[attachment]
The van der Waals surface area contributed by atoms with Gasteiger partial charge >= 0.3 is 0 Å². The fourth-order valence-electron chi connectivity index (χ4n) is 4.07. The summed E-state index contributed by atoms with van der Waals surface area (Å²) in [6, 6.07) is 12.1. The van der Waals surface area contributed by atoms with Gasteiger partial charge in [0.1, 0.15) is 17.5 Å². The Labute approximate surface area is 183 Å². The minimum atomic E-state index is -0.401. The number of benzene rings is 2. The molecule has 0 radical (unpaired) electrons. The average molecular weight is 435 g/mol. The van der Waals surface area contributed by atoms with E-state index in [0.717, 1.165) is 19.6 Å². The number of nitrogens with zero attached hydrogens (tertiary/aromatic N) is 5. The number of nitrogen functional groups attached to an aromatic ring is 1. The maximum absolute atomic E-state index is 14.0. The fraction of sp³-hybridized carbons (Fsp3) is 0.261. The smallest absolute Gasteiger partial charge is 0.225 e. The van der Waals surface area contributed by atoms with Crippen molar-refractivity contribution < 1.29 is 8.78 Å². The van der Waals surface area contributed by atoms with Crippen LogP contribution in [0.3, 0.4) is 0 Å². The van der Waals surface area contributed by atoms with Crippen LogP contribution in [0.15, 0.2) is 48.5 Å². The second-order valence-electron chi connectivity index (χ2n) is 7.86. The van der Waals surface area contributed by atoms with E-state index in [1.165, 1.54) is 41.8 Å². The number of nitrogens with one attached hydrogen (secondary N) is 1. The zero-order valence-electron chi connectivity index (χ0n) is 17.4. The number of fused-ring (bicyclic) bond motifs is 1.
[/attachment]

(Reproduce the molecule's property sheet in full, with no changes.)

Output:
The van der Waals surface area contributed by atoms with Gasteiger partial charge >= 0.3 is 0 Å². The fourth-order valence-electron chi connectivity index (χ4n) is 4.07. The summed E-state index contributed by atoms with van der Waals surface area (Å²) in [6, 6.07) is 12.1. The van der Waals surface area contributed by atoms with Gasteiger partial charge in [0.1, 0.15) is 17.5 Å². The Labute approximate surface area is 183 Å². The minimum atomic E-state index is -0.401. The number of benzene rings is 2. The molecule has 0 radical (unpaired) electrons. The average molecular weight is 435 g/mol. The van der Waals surface area contributed by atoms with E-state index in [0.717, 1.165) is 19.6 Å². The number of nitrogens with zero attached hydrogens (tertiary/aromatic N) is 5. The number of nitrogen functional groups attached to an aromatic ring is 1. The maximum absolute atomic E-state index is 14.0. The fraction of sp³-hybridized carbons (Fsp3) is 0.261. The smallest absolute Gasteiger partial charge is 0.225 e. The van der Waals surface area contributed by atoms with Crippen molar-refractivity contribution < 1.29 is 8.78 Å². The van der Waals surface area contributed by atoms with Crippen LogP contribution in [0.3, 0.4) is 0 Å². The van der Waals surface area contributed by atoms with Crippen LogP contribution in [0.15, 0.2) is 48.5 Å². The second-order valence-electron chi connectivity index (χ2n) is 7.86. The van der Waals surface area contributed by atoms with E-state index in [1.165, 1.54) is 41.8 Å². The number of nitrogens with one attached hydrogen (secondary N) is 1. The zero-order valence-electron chi connectivity index (χ0n) is 17.4. The number of fused-ring (bicyclic) bond motifs is 1.